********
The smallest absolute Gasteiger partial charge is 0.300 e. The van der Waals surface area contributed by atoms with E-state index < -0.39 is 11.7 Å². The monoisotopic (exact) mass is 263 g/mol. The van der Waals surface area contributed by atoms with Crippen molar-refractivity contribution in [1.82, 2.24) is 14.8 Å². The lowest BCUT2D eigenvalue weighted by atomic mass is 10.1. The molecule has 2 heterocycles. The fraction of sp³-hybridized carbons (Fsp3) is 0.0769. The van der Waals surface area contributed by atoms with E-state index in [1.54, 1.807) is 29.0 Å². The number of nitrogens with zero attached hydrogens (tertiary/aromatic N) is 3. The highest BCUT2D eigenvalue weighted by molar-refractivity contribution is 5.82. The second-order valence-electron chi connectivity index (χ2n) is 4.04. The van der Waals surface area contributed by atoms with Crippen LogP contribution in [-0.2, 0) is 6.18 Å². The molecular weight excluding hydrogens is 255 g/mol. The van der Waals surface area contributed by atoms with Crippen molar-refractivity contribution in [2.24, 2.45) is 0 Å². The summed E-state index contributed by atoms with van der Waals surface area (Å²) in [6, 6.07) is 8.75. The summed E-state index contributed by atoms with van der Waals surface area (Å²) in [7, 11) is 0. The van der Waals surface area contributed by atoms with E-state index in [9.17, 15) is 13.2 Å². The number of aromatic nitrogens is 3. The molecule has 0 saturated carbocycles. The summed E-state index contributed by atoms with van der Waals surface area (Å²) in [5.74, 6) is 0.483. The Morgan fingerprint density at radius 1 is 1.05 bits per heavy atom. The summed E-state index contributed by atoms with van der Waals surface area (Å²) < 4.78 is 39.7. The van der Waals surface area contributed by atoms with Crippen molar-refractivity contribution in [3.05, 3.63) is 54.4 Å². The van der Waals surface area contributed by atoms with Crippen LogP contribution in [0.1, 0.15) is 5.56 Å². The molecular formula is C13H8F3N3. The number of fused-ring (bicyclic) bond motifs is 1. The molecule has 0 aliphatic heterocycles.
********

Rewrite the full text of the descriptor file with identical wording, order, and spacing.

The smallest absolute Gasteiger partial charge is 0.300 e. The van der Waals surface area contributed by atoms with E-state index < -0.39 is 11.7 Å². The monoisotopic (exact) mass is 263 g/mol. The van der Waals surface area contributed by atoms with Crippen molar-refractivity contribution in [1.82, 2.24) is 14.8 Å². The lowest BCUT2D eigenvalue weighted by atomic mass is 10.1. The molecule has 2 heterocycles. The fraction of sp³-hybridized carbons (Fsp3) is 0.0769. The van der Waals surface area contributed by atoms with E-state index in [1.54, 1.807) is 29.0 Å². The number of nitrogens with zero attached hydrogens (tertiary/aromatic N) is 3. The highest BCUT2D eigenvalue weighted by molar-refractivity contribution is 5.82. The second-order valence-electron chi connectivity index (χ2n) is 4.04. The van der Waals surface area contributed by atoms with Crippen LogP contribution in [-0.2, 0) is 6.18 Å². The molecular weight excluding hydrogens is 255 g/mol. The van der Waals surface area contributed by atoms with Crippen molar-refractivity contribution in [2.24, 2.45) is 0 Å². The summed E-state index contributed by atoms with van der Waals surface area (Å²) in [6, 6.07) is 8.75. The summed E-state index contributed by atoms with van der Waals surface area (Å²) in [7, 11) is 0. The van der Waals surface area contributed by atoms with E-state index in [9.17, 15) is 13.2 Å². The number of aromatic nitrogens is 3. The molecule has 0 saturated carbocycles. The summed E-state index contributed by atoms with van der Waals surface area (Å²) in [5.74, 6) is 0.483. The Morgan fingerprint density at radius 1 is 1.05 bits per heavy atom. The summed E-state index contributed by atoms with van der Waals surface area (Å²) < 4.78 is 39.7. The van der Waals surface area contributed by atoms with Crippen molar-refractivity contribution in [3.05, 3.63) is 54.4 Å². The van der Waals surface area contributed by atoms with Crippen LogP contribution in [0.1, 0.15) is 5.56 Å². The molecular formula is C13H8F3N3. The number of fused-ring (bicyclic) bond motifs is 1. The molecule has 0 aliphatic heterocycles.